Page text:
Thatcher files: ‘Squiggly line’ revealed thoughts

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Beware the squiggly line – Lady Thatcher’s device for showing disapproval when reading official documents.

As the former prime minister’s 1982 private papers are published for the first time, a historian has described how she prolifically annotated paperwork with her notes often revealing as much as the documents themselves.

Chris Collins, from the Margaret Thatcher Archive Trust, is the only historian to have studied the papers closely prior to release.

He has learnt several tell-tale sign which help reveal her thoughts.

“She would read prolifically, often two or three boxes of documents a day starting at 3:30am and continuing well into the night,” he said.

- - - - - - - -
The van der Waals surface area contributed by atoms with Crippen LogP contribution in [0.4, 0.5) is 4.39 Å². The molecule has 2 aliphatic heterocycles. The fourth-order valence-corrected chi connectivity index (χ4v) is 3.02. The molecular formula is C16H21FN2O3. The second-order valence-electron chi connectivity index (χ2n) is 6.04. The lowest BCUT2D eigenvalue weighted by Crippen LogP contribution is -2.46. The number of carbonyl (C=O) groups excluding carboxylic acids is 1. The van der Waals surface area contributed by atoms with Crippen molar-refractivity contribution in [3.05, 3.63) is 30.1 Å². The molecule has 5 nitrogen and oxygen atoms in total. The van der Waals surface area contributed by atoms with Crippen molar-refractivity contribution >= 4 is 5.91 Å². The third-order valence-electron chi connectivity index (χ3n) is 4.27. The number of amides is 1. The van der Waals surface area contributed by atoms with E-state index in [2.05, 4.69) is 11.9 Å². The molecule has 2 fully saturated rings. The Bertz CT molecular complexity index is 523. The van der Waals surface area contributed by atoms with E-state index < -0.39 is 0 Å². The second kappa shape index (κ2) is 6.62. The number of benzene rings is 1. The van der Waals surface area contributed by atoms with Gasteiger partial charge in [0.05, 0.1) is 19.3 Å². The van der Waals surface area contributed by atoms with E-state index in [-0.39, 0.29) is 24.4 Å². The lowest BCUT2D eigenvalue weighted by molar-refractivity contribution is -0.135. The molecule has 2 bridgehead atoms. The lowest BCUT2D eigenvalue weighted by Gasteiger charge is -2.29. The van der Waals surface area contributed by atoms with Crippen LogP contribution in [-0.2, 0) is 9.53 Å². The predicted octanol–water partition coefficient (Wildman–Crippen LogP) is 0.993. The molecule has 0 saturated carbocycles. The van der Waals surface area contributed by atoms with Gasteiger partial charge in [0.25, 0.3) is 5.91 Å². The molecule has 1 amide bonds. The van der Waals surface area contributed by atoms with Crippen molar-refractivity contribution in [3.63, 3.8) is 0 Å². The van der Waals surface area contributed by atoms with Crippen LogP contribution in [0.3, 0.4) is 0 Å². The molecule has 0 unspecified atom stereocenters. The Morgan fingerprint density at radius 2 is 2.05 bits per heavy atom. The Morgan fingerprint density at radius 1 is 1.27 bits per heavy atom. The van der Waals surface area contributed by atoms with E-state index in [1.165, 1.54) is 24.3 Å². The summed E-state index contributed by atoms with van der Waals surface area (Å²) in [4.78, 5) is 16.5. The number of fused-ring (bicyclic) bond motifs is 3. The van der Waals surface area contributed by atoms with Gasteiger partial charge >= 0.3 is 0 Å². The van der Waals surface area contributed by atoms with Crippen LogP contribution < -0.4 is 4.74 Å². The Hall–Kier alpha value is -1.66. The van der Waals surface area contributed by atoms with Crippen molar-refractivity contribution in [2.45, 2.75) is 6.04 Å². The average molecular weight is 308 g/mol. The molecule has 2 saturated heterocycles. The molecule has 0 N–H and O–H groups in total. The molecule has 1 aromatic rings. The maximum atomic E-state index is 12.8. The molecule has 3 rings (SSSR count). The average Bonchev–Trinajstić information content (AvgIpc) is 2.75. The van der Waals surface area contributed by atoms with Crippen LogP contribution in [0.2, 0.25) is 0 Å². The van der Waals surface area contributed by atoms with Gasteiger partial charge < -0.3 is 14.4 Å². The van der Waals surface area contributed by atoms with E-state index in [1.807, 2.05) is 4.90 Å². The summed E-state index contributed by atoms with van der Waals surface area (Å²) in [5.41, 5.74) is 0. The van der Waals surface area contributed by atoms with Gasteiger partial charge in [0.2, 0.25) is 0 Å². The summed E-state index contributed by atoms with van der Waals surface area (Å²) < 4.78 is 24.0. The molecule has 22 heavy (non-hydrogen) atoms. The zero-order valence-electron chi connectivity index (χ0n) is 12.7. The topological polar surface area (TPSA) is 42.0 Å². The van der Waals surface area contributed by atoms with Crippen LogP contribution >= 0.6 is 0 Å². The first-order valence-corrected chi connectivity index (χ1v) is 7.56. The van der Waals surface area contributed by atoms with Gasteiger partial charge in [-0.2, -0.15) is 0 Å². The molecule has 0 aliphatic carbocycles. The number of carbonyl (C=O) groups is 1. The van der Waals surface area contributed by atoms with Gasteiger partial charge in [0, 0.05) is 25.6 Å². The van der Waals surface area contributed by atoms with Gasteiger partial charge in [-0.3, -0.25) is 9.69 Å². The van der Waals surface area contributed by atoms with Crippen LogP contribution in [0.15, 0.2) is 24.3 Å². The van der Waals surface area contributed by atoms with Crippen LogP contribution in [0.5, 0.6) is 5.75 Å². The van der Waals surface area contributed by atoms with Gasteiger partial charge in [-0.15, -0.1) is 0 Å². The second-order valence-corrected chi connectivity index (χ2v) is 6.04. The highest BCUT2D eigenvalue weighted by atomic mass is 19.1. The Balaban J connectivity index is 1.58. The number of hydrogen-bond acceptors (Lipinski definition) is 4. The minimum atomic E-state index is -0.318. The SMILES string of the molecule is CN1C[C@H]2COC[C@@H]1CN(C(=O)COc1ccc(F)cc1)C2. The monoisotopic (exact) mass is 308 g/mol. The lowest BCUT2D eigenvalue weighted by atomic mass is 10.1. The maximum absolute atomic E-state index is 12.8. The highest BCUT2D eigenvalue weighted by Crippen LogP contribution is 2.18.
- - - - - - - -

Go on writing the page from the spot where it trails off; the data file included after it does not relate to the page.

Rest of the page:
“It was a huge undertaking and she developed a particular style of systematically annotating the documents.

“Her note taking was far more extensive than that of any other prime minister I have seen.”

Mr Collins said Lady Thatcher did not adopt the use of a fountain pen until later life, instead preferring a felt tip, chosen for economy.

She would underline any passage which was of interest, often adding a second or third line for anything particularly significant.

An arrow would be used to identify anything she intended to take action on or raise at a later date.

She would use a “squiggly line” to mark on text anything which irritated her or which she disapproved of strongly – and a second or third squiggly line was not uncommon, he said.

Crossing out was common in her speech drafts.

Mr Collins said he did not believe this was intended to conceal anything but represented her thought processes as a speech evolved.

Mr Collins said: “Her annotation style remained amazingly consistent over the years and I think this reflects how she changed very little as a person from the age of 25 onwards.”